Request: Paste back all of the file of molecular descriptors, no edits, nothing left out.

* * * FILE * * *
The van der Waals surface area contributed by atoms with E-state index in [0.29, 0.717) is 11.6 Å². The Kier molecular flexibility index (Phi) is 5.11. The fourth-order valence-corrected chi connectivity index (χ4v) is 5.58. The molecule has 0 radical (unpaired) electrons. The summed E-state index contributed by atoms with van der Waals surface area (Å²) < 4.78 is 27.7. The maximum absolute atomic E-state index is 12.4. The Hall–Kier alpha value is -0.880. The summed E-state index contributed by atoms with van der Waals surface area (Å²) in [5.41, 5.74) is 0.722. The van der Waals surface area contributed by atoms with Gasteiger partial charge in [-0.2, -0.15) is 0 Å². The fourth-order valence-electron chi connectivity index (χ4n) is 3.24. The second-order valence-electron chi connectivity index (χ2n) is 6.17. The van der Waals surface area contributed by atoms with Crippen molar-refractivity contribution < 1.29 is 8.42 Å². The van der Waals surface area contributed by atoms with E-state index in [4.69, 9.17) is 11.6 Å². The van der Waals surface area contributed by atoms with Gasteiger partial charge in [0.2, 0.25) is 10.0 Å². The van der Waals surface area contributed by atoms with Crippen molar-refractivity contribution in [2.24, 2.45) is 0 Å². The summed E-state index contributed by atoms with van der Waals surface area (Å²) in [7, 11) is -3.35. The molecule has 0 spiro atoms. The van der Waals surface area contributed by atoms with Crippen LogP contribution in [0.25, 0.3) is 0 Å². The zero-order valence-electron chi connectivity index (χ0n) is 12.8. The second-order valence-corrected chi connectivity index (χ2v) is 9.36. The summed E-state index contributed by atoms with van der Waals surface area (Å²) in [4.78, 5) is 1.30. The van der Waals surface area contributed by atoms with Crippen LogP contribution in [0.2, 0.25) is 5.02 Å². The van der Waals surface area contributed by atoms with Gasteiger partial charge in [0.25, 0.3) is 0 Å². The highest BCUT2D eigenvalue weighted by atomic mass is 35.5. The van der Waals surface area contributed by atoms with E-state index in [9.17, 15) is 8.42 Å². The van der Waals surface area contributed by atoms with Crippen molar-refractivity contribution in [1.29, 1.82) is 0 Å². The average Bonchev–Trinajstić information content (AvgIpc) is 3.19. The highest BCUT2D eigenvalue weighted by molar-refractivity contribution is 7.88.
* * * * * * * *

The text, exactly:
The van der Waals surface area contributed by atoms with E-state index in [0.29, 0.717) is 11.6 Å². The Kier molecular flexibility index (Phi) is 5.11. The fourth-order valence-corrected chi connectivity index (χ4v) is 5.58. The molecule has 0 radical (unpaired) electrons. The summed E-state index contributed by atoms with van der Waals surface area (Å²) < 4.78 is 27.7. The maximum absolute atomic E-state index is 12.4. The Hall–Kier alpha value is -0.880. The summed E-state index contributed by atoms with van der Waals surface area (Å²) in [5.41, 5.74) is 0.722. The van der Waals surface area contributed by atoms with Gasteiger partial charge in [-0.2, -0.15) is 0 Å². The fourth-order valence-electron chi connectivity index (χ4n) is 3.24. The second-order valence-electron chi connectivity index (χ2n) is 6.17. The van der Waals surface area contributed by atoms with Crippen molar-refractivity contribution < 1.29 is 8.42 Å². The van der Waals surface area contributed by atoms with E-state index in [4.69, 9.17) is 11.6 Å². The van der Waals surface area contributed by atoms with Gasteiger partial charge in [0.2, 0.25) is 10.0 Å². The van der Waals surface area contributed by atoms with Crippen molar-refractivity contribution in [2.24, 2.45) is 0 Å². The summed E-state index contributed by atoms with van der Waals surface area (Å²) in [7, 11) is -3.35. The molecule has 0 spiro atoms. The van der Waals surface area contributed by atoms with Crippen LogP contribution in [0.25, 0.3) is 0 Å². The zero-order valence-electron chi connectivity index (χ0n) is 12.8. The second-order valence-corrected chi connectivity index (χ2v) is 9.36. The summed E-state index contributed by atoms with van der Waals surface area (Å²) in [4.78, 5) is 1.30. The van der Waals surface area contributed by atoms with Crippen LogP contribution in [0.2, 0.25) is 5.02 Å². The van der Waals surface area contributed by atoms with Gasteiger partial charge in [0.25, 0.3) is 0 Å². The highest BCUT2D eigenvalue weighted by atomic mass is 35.5. The van der Waals surface area contributed by atoms with E-state index in [9.17, 15) is 8.42 Å². The van der Waals surface area contributed by atoms with Crippen molar-refractivity contribution in [1.29, 1.82) is 0 Å². The average Bonchev–Trinajstić information content (AvgIpc) is 3.19. The highest BCUT2D eigenvalue weighted by molar-refractivity contribution is 7.88.